• Based on the Leidos careers website, I noticed several open positions associated with the Accelerating Therapeutics for Opportunities in Medicine consortium, a public-private partnership to accelerate drug discovery and created as part of the Cancer Moonshot.  It was founded by pharmaceutical company GSK, Department of Energy’s Lawrence Livermore National Laboratory, Frederick National Laboratory for Cancer Research and the University of California-San Francisco. Thus, positions are hired through any of these organizations. A full listing of open positions with ATOM are directly posted on its website’s homepage.  
  • One example of a training program at the Frederick National Lab is the Cancer Systems Biology Consortium and Physical Sciences in Oncology Network’s Cancer Summer Research Program for rising junior and senior undergraduate students to perform research with faculty mentors across a choice of 14 different institutions. Applications are due Feb. 16. (And check out the recent ASBMB careers blog post on summertime lab fun with more details on how to find summer undergrad research opportunities through NIH centers and other institutions.)
  • Like other NIH centers, the NCI provides funding to institutions for training programs. One such program is the Ruth L. Kirschstein NRSA Institutional Research Training Grant (T32) that supports pre- and postdoctoral researchers. For example, the Cancer Biology and Therapeutics program at the University of California-Irvine is funded by an NCI T32 training grant. Currently, the program has several postdoctoral research positions open. Check out the website for more details. FYI, you also can search the NIH RePORTER tool to find institutions that have been awarded institutional training grants and may be recruiting. (H/t to Minority Postdoc for sharing the UCI postdoc opportunities in a recent newsletter.)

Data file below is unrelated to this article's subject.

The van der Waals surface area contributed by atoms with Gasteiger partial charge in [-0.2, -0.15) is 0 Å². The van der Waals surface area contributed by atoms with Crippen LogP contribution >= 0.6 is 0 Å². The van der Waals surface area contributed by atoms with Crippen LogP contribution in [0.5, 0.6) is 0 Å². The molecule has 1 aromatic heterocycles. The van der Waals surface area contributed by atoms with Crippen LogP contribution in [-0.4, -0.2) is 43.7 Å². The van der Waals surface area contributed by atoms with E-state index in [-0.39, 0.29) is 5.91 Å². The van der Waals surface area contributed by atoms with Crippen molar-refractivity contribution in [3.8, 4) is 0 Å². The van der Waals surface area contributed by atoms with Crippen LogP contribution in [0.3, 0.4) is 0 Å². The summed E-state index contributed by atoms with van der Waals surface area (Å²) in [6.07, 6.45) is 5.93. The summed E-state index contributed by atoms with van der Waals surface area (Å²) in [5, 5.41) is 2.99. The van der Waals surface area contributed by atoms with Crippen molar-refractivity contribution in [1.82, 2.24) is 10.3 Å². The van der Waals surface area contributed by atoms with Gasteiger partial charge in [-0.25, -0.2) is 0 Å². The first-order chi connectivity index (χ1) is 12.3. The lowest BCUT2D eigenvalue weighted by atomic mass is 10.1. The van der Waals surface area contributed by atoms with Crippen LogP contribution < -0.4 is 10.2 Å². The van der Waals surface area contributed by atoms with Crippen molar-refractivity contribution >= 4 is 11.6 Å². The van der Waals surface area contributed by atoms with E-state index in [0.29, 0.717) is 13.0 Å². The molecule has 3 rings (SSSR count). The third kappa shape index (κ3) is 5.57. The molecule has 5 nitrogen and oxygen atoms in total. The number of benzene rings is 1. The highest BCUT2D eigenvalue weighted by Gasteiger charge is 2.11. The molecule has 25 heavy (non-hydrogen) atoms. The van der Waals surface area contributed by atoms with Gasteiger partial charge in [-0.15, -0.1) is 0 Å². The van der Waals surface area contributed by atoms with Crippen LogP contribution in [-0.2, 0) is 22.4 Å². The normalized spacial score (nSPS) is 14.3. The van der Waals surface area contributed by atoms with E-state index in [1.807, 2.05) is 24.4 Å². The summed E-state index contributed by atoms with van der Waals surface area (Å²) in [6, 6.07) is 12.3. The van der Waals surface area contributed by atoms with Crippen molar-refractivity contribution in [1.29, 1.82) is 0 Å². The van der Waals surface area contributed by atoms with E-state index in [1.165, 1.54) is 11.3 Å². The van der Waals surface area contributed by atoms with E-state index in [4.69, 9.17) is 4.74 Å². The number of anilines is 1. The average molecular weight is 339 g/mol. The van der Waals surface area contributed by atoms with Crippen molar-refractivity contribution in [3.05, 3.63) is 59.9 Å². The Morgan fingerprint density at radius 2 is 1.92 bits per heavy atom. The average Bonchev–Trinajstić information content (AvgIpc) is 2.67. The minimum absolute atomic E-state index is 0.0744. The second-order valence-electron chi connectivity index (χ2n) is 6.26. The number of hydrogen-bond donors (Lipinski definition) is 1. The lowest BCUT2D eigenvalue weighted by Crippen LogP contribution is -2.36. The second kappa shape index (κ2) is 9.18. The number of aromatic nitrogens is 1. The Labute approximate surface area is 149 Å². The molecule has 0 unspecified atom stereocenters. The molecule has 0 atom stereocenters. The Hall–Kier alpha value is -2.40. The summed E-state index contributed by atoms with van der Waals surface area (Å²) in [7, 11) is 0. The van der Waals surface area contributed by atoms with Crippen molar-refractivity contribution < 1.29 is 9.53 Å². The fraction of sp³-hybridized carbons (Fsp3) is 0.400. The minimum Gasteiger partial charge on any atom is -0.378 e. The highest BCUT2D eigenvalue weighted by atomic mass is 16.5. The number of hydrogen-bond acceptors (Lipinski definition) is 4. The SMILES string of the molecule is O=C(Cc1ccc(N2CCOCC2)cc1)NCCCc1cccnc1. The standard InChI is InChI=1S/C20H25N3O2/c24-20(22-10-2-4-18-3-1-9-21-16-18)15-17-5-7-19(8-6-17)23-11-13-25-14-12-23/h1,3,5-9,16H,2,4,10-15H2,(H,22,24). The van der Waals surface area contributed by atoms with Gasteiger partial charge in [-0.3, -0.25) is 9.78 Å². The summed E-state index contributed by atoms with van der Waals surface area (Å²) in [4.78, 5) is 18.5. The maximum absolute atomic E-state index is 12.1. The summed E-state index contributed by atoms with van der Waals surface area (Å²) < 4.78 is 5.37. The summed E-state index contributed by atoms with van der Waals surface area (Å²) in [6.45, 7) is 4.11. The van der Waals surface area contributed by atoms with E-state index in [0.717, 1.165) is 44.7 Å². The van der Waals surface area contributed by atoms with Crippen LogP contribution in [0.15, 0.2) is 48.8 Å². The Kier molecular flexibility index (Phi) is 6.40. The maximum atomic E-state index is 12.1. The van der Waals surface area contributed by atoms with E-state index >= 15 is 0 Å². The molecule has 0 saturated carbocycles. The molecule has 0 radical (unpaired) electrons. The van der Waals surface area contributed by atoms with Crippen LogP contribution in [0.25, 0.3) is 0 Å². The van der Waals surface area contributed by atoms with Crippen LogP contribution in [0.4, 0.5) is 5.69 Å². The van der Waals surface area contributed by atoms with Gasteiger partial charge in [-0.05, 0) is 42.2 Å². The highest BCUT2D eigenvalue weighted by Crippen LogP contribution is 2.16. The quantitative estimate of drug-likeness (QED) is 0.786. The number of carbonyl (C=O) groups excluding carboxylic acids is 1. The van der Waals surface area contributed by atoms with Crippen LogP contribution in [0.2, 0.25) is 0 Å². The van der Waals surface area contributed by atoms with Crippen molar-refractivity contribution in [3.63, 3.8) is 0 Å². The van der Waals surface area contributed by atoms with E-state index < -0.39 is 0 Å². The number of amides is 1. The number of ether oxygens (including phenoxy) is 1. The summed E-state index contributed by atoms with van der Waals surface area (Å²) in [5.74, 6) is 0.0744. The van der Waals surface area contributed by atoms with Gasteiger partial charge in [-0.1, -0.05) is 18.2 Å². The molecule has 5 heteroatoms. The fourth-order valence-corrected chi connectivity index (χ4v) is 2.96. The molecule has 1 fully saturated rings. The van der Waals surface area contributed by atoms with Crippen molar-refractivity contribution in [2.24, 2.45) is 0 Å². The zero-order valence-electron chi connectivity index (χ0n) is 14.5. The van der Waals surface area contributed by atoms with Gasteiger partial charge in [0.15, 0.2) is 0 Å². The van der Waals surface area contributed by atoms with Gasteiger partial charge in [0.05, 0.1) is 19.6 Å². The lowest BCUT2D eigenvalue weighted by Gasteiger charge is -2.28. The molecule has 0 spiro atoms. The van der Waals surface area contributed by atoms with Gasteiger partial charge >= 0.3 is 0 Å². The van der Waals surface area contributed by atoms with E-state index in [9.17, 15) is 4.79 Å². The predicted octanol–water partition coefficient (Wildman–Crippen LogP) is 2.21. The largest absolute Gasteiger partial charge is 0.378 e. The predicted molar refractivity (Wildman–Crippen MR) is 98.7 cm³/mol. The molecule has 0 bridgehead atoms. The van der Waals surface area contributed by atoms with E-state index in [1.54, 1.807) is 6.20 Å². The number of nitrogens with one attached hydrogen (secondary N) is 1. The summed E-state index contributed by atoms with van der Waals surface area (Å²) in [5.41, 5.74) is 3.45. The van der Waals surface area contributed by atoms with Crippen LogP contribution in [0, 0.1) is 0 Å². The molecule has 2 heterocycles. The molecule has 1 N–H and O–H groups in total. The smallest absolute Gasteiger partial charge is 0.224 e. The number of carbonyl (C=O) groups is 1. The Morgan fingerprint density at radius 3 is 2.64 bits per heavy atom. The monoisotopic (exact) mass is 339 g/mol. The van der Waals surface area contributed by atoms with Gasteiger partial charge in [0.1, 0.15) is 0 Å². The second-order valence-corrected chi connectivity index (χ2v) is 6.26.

I also want to point out the large number of professional societies and cancer-research foundations that significantly contribute to the research landscape, by providing career resources (e.g., job boards), research grants and fellowships. I have been searching for a database that lists out these organizations, but still looking for a comprehensive one. I did run across a site called Cancer Index that has a list of U.S.-based cancer organizations, which may be useful for locating potential employers and other career resources. There also is a listing of cancer-related nonprofits and charities on the Great Nonprofits website. (Note: Always be sure to check the validity of organizations from such listings.)  

Here are a few job boards associated with these organizations to add to your search list, plus a few fellowships and awards with upcoming deadlines. Also, be sure to check out other recent ASBMB careers blog posts for a listing of academic job boards and also finding faculty jobs outside academia, such as with the NIH and nonprofit research centers.  

Job Boards

Upcoming fellowship and award opportunities

  • The Society for Immunotherapy of Cancer is accepting applications from early-career and postdoctoral researchers for several sponsored research fellowships that provide $100,000 of support for one or two years, depending on the fellowship. An applicant must be a society member, have an appointment at an academic cancer center and be within four years of having received their degree (see eligibility requirements for types of degrees). The application deadline is Feb. 20.  
  • The Damon Runyon Cancer Research Foundation is accepting applications for its postdoctoral research fellowship program that supports fellows in any area of cancer research for up to four years. Be sure to review the website for eligibility requirements. The application deadline is March 15.
     
  • The Michelson Medical Research Foundation and Human Vaccines Project are accepting applications for the Michelson Prizes for Human Immunology and Vaccine Research. Two monetary prizes will be awarded to early-career researchers under the age of 35 for innovative work toward advancing the development of vaccines and immunotherapies. The pre-application deadline is Feb. 12.  (H/t to Rachel Evans who posted this on ASBMB ENGAGE.)

Donna Kridelbaugh is the ASBMB careers blogger. Connect with her on Twitter (@science_mentor) or at her website (sciencementor.me).

 

  • Avatar

    I missed the NIH webinar on the Cancer Moonshot Initiative on 2/8/2018 and have not been able to find it on the ASBMB Policy blotter blog page. I did not register for the webinar. Will it still be possible to view it sometime?

    Replies(2)
  • Avatar

    OHSU in Portland, Oregon has made a substantial investment in cancer research, through the OHSU Center for Spatial Systems Biomedicine, the Knight Cancer Institute, and CEDAR. OHSU has many current postings for researchers at all levels.

    Replies(1)

Add Comment

Text Only 2000 character limit